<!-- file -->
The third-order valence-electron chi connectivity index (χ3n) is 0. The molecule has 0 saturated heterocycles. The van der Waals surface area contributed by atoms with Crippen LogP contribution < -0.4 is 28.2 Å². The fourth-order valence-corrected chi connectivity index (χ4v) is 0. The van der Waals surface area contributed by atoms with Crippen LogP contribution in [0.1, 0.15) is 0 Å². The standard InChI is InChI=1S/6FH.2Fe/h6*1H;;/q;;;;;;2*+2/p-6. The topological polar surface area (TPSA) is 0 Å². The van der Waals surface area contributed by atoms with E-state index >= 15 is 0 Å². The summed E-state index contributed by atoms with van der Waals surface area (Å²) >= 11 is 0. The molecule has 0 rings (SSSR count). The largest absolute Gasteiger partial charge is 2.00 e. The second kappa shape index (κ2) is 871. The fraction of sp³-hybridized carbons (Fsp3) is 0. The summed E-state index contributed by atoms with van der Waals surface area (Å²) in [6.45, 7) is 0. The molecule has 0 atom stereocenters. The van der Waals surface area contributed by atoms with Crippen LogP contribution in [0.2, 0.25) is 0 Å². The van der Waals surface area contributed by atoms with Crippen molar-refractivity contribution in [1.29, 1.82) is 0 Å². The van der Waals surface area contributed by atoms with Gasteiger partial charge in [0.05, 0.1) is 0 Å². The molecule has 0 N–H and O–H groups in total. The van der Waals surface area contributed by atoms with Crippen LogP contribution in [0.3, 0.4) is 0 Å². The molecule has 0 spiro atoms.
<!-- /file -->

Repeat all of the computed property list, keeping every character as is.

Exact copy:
The third-order valence-electron chi connectivity index (χ3n) is 0. The molecule has 0 saturated heterocycles. The van der Waals surface area contributed by atoms with Crippen LogP contribution < -0.4 is 28.2 Å². The fourth-order valence-corrected chi connectivity index (χ4v) is 0. The van der Waals surface area contributed by atoms with Crippen LogP contribution in [0.1, 0.15) is 0 Å². The standard InChI is InChI=1S/6FH.2Fe/h6*1H;;/q;;;;;;2*+2/p-6. The topological polar surface area (TPSA) is 0 Å². The van der Waals surface area contributed by atoms with E-state index >= 15 is 0 Å². The summed E-state index contributed by atoms with van der Waals surface area (Å²) >= 11 is 0. The molecule has 0 rings (SSSR count). The largest absolute Gasteiger partial charge is 2.00 e. The second kappa shape index (κ2) is 871. The fraction of sp³-hybridized carbons (Fsp3) is 0. The summed E-state index contributed by atoms with van der Waals surface area (Å²) in [6.45, 7) is 0. The molecule has 0 atom stereocenters. The van der Waals surface area contributed by atoms with Crippen LogP contribution in [0.2, 0.25) is 0 Å². The van der Waals surface area contributed by atoms with Crippen molar-refractivity contribution in [1.29, 1.82) is 0 Å². The van der Waals surface area contributed by atoms with Gasteiger partial charge in [0.05, 0.1) is 0 Å². The molecule has 0 N–H and O–H groups in total. The van der Waals surface area contributed by atoms with Crippen LogP contribution in [0.3, 0.4) is 0 Å². The molecule has 0 spiro atoms.